Current theoretical frameworks posit that engagement in non-suicidal self-injury (NSSI) is due to an inability to regulate one’s emotions. In turn, mindfulness-based interventions have been shown to enhance emotion regulatory processes in those who engage in NSSI. Objective. The purpose of the present study was to determine whether a brief mindfulness activity was differentially effective at increasing state mindfulness and decreasing stress following a stress induction task in university students with versus without a history of NSSI engagement. Method. The sample consisted of two groups of participants who identified as women: participants with a history of NSSI engagement (NSSI; n = 57; Mage =20.09, SD = 2.05) and participants without (no-NSSI; n = 87; M age=20.22, SD = 1.94). All participants were asked to complete pre-intervention measures of state mindfulness and stress and were randomly assigned to either a mindfulness activity (body scan) or control task condition. Following the completion of their respective activities, a Stroop stress induction task was conducted and participants completed post-intervention measures of state mindfulness and stress. Results. Two 3-way mixed ANOVAs (Time X NSSI status X Condition) were conducted and revealed significant time by condition interactions for both state mindfulness, Wilk’s Λ =.93, F(1, 140) = 10.70, p =.001, ηp2 =.07, and stress, Wilk’s Λ =.97, F(1, 140) = 4.21, p =.04, ηp2 =.03. As such, both groups (NSSI/no-NSSI) demonstrated similar increases in state mindfulness and decreases in stress in response to the brief mindfulness activity following the stress induction. Implications for future research and practice will be discussed.HIGHLIGHTS The brief mindfulness activity effectively increased state mindfulness. The brief mindfulness activity effectively decreased stress. Benefits were experienced similarly among both groups (NSSI/no-NSSI).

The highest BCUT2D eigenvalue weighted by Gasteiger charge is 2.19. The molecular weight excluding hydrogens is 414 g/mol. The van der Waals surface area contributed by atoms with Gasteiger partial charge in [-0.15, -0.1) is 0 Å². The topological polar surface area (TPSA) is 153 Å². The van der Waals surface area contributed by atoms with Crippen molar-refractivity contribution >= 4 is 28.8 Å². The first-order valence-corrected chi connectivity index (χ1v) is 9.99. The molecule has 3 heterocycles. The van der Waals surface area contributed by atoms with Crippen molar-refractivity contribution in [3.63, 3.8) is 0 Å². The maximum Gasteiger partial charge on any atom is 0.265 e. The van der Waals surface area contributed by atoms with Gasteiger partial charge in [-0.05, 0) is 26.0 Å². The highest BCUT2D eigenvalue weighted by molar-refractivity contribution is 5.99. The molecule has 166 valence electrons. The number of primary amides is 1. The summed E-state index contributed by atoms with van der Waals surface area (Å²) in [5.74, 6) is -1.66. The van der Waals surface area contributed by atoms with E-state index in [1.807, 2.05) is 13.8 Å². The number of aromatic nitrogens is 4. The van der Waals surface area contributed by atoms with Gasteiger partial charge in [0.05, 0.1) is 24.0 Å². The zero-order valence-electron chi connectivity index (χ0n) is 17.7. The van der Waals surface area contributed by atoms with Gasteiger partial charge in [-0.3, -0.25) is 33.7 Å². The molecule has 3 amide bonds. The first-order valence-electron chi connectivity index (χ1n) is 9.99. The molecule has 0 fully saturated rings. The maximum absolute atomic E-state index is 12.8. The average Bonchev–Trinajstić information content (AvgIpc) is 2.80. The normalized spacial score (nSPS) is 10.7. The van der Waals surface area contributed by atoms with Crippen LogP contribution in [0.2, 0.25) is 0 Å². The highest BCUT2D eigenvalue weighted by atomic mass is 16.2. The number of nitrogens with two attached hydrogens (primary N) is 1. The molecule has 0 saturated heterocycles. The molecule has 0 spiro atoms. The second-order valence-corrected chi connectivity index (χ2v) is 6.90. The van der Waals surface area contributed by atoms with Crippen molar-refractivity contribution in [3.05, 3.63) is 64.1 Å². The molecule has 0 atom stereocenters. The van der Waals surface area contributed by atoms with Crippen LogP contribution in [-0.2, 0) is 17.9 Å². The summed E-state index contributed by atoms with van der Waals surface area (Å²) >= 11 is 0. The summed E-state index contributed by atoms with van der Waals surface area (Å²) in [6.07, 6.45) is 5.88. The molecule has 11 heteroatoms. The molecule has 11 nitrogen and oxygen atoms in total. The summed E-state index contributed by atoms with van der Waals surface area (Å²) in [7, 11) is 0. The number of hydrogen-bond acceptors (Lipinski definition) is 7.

- non-suicidal self-injury